Sam. Conqueror. Overcomer.

On the 15th May 2009, Samuel Christian made his way into this world...two month's premature and in severe respiratory distress. Within hours, Sam was diagnosed with Rubinstein-Taybi Syndrome - a very rare congenital disorder, of which little was known. The diagnosis together with the immediate challenges Sam faced to thrive became our core focus and it was with joy and thankfulness that we eventually brought Sam home, after nine weeks in the NICU.

As time pressed on, it became obvious that Sam's development was falling behind that of his RTS peers. Shortly before his 5th birthday Sam underwent a brain scan and it was confirmed by a paediatric neurologist that in addition to Rubinstein-Taybi Syndrome, Sam also has Cerebral Palsy related to his premature birth, as well as Autism.

This blog chronicles our journey through these challenges...
Our world has crashed, been blown apart.
This can't be happening....why us? Why now?
Your fragile life shaken before it could barely start,
How do we get through this...please, Lord, tell us how?

Drowning in our sorrow, waiting for answers that just don't come.
Our baby "special needs"? It simply can't be true!
The heartache overwhelms us, we're left feeling cold and numb.
The diagnosis tells us little - these children are so few.

But then we finallyget to touch you, to see your precious face
And all the heartache and questions fade, replaced with love and pride.
It's obvious from the very start you're showered in God's grace,
And with His love and guidance, we'll take this challenge in stride.

When once we couldn't pronounce it, Rubinstein-Taybi's become our norm.
When once the future seemed dark, we now welcome the journey as having an RTS angel brings lessons in unexpected form.

Our world has crashed, been blown apart!
This IS us.....right now!
We've been blessed with a gift, so precious from the very start. How do we get through this? Here's how.....
By believing in a God, so merciful and great,
By trusting that He's right beside us as we journey through the narrow gate.
By believing His love for us is not determined by a human frame,
By trusting that we draw Him near by merely calling His name. This precious baby we asked God for,
Prayed he'd be perfect and complete.
And, as Samuel means "God hears", He's laid His answer at our feet.

(Nicky de Beer : 27/05/2010)

Monday, February 10, 2014

Take a bow my anti-special friends

I have noted, often with amusement, the very many different reactions that one little word can ignite amongst those who too are navigating life with a differently-abled child/children.


An almost irrational anger expressed by some when a post is shared repeatedly on Facebook declaring that moms of kiwida's (my new term for kids with different abilities) are special. The awkwardness when someone gushes at what a special job you're doing raising your kiwida's but then the immediate pride when another kiwida mom tells you the same thing.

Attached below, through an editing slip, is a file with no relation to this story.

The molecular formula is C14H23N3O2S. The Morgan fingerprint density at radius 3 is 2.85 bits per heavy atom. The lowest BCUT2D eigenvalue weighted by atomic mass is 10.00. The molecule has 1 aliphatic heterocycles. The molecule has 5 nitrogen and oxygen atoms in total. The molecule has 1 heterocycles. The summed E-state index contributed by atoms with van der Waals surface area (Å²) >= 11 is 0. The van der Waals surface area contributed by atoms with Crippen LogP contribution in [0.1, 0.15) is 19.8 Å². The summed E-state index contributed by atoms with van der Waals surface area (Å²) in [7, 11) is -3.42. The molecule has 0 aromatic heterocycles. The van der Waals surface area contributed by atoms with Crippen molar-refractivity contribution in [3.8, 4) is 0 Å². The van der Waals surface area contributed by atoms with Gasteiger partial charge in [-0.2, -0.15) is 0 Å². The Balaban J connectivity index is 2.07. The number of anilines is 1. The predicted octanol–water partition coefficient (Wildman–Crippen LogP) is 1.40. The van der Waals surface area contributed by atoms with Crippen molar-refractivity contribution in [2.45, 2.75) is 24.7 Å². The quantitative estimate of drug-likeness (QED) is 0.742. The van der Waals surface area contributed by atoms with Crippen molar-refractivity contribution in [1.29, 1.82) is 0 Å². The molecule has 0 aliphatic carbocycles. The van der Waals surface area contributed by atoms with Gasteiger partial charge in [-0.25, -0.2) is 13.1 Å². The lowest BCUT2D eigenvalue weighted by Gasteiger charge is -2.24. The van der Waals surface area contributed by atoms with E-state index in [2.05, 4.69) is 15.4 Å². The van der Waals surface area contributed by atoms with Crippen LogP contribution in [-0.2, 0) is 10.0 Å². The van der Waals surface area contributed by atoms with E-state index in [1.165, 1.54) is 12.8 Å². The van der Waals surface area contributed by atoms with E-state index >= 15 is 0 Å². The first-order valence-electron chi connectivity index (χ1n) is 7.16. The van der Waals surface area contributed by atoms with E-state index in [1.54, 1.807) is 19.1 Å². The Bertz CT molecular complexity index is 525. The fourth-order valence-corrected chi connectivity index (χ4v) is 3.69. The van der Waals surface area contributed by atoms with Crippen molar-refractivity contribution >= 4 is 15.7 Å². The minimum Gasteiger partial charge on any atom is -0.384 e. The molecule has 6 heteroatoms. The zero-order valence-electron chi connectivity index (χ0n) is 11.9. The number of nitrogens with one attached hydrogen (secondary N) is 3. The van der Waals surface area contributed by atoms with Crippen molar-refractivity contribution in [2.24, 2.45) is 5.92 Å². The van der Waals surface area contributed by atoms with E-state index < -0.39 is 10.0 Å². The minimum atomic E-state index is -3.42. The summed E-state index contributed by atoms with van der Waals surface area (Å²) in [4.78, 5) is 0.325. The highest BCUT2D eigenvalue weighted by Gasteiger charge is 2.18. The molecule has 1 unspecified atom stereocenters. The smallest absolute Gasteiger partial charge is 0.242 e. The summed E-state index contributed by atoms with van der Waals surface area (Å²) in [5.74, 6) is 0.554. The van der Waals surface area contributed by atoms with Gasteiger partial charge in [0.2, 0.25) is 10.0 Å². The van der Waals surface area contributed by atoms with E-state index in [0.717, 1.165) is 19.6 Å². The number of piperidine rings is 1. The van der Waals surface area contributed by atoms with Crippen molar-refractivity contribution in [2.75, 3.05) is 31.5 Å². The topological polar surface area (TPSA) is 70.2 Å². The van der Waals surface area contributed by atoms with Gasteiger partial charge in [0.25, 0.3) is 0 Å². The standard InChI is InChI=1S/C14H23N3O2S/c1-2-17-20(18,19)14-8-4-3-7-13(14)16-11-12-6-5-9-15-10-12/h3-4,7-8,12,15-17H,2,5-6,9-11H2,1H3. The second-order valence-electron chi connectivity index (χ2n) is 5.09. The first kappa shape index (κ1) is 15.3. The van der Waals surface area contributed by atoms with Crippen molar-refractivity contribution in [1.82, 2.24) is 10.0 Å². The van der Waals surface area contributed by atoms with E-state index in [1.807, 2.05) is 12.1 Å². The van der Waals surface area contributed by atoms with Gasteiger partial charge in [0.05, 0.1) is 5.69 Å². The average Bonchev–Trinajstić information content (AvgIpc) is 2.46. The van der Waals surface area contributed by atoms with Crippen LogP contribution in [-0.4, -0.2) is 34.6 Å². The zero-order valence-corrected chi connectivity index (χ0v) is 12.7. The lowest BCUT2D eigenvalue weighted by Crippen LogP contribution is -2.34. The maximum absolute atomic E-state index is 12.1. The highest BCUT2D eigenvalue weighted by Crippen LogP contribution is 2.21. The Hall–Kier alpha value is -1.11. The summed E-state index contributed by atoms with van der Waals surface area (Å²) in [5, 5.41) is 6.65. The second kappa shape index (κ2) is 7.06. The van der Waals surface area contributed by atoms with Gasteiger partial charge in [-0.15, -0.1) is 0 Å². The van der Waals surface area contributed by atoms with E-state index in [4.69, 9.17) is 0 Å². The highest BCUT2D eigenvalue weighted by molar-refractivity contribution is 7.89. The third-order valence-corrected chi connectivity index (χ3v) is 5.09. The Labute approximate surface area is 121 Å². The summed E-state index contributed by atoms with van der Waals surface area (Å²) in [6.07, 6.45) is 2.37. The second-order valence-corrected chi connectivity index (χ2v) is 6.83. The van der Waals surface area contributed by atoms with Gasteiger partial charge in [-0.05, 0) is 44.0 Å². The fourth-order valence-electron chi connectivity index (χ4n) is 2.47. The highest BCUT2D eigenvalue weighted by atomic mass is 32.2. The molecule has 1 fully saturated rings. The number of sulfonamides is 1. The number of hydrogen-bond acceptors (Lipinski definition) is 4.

Before encountering life with kiwida's the word 'special' generally stood for all things good and was a special occasion, I'm wearing my special outfit, you have a special place in my heart...and so on. And then an unexpected diagnosis is thrown at you and suddenly special just ain't so special anymore.

One of the first things I felt when Sam was born (besides mind-numbing, stomach-churning fear) was loneliness, which I'm sure many have experienced too. Not due to lack of companionship but simply because we'd landed in Holland instead of Italy with everyone else. There are so many of us who just want to be one of the crowd, to belong, to be accepted...and 'special' almost certainly hinders that.

But then I encountered another fascinating phenomenon.

Over the passed few months I've encountered many new faces, all smiling through the often heartbreaking challenges of nurturing children with conditions like Aicardi-Goutieres Syndrome, Muscular Spinal Atrophy, Rett Syndrome, Metabolic Syndrome CDG1c, Leigh Syndrome and a few others I can't even pretend to spell, and have noticed that while parents of kiwida's generously compliment other parents of kiwida's on their courage, dogged advocacy and unfaultering love for their children, they themselves struggle to accept the same sentiments.  Perhaps that is why 'special' creates such an uncomfortable feeling within us...we don't see ourselves as better or wonderful, we don't see our children's needs as better or wonderful. Simply because we're/they're not.

I have often responded to such well-meaning gestures by saying "you'd do the same" because I truly believe it. Parents of kiwida's discover courage they never knew existed within them, are filled with a passion that sometimes frightens even themselves and strive for conquests that many take for granted...because they have to. And while few would embrace such challenges in any other way, it does not take away from those who already have.

Daily I am inspired by parents of differently-abled children who have taken these uniquely-acquired life lessons and drawn from them the courage and motivation to provide much needed support groups, advocate equal privileges, raise awareness, heck even challenge a legislation or two all while attending to the specific needs of their families. Special? Maybe not. But certainly worthy of a well-deserved bow and applause.

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